If human error causes 94 percent of car collisions (which it does, according to the National Highway Traffic Safety Administration in 2015), what would happen if humans are removed from the driver seat?

“To date, there have been no crashes as a result of the autonomous driving on these public roads. But there will be. There will be crashes. There will be deaths,” Shapiro said. “But the question that you need to ask yourself is, ‘Will there be less than the 30,000 deaths on the streets that would [typically] happen?’”

Her numbers are modest. The CDC reported 33,736 unintentional motor vehicle traffic deaths in 2014. The National Safety Council had that number at about 40,000 in 2016.

“Why are we doing this? What’s the point? What are we afraid of?” Shapiro prodded. “These are the questions we need to be asking ourselves, beyond, ‘This is a robot car, and that’s scary.’ We have to acknowledge and appreciate that public fear, but what is our job in this room, as far as moving Delaware forward from a technological standpoint?”

Delaware has 400,000 cars registered that are idle 95 percent of the time, Shapiro said. Uber executives believe people would rely less on cars if they could get reliable point-to-point transportation. If fewer people owned individual cars, that could mean fewer parking lots and less emissions.

“This is how we see the future,” Shapiro said.

Riding in real life

Uber itself has been testing autonomous vehicles since 2015, including in San Francisco, Phoenix, Toronto and Pittsburgh.

But they need piles of data before CAVs can be released onto the roadways, even while still attended by a human. First, companies thoroughly map a test city: every road, sign and traffic signal. Cars need that baseline so they can begin looking for things that shouldn’t be in the way: pedestrians, wild deer or double-parked cars.

“If you go on the Uber system in Pittsburgh, you might get an autonomous vehicle,” Shapiro said. “[Passengers] give them the same ratings they give our regular drivers.”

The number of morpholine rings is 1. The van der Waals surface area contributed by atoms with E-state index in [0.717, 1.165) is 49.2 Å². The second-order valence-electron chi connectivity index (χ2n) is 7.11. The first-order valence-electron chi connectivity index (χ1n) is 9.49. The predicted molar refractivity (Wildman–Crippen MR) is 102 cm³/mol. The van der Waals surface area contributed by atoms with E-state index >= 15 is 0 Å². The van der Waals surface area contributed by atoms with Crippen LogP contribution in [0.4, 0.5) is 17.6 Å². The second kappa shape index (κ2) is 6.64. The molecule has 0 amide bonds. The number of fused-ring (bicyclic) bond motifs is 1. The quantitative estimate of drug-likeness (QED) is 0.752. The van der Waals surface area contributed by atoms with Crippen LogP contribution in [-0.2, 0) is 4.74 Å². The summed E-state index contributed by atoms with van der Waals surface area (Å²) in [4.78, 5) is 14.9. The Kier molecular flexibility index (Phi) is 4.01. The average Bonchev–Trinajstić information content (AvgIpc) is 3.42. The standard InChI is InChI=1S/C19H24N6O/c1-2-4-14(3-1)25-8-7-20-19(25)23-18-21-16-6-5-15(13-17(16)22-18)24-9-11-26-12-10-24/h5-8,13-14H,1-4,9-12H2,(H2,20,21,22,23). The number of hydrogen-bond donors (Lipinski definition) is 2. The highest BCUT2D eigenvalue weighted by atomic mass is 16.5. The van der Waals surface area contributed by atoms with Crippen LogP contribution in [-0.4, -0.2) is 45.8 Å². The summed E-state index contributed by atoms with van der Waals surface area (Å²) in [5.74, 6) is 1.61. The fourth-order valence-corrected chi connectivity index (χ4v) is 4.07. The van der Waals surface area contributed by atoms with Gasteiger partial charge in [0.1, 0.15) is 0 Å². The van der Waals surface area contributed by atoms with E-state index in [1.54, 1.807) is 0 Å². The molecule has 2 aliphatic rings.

“If you choose to accept, you’ll be picked up by a self-driving vehicle with a vehicle operator in the driver seat to monitor the vehicle as it travels your route,” Uber’s Sarah Abboud later clarified to the Coastal Point.

So it’s not (yet) a completely driverless experience. Having that person in the front seat may help riders feel more conformable with an autonomous vehicle. AAA found that 75 percent of U.S. drivers are afraid to ride in a fully self-driving car, although 59 percent would like to have autonomous features in their next vehicle.

One significant car collision could kill all the momentum of that research, Shapiro said. So it’s self-preservation that pushes companies to design technology right the first time.

They still do regular testing on private courses and on public roads. They’re learning every day, and they could be fully autonomous this year, Shapiro said.

Meanwhile, Uber says automated passenger aircraft are coming sooner than people might think.

In the future, Uber envisions more shared rides, automated vehicles and electric vehicles. That could reduce the stress of driving, especially over long distances. Moreover, DelDOT officials said they see better transportation access coming for elderly and those with disabilities.

But the vehicles bring a truckload of new situations: how police or insurance agents investigate car collisions; how the DMV licenses operators and vehicles; how the State collects and secures data about CAVs and passengers.

Delaware will have to proceed carefully with any promises made with companies it hosts. For example, Pittsburgh’s mayor — who first welcomed Uber with open arms — was later criticized for not getting Uber promises to hire locals or provide free rides “in writing.” States also need to consider the possible loss of traditional jobs, or lost fees, such as parking revenue.

The Advisory Council typically meets on the third Thursday of every month at 11 a.m. at DelDOT headquarters in Dover. Details, including meeting notes, agendas and presentations are online at www.deldot.gov/Programs/autonomous-vehicles.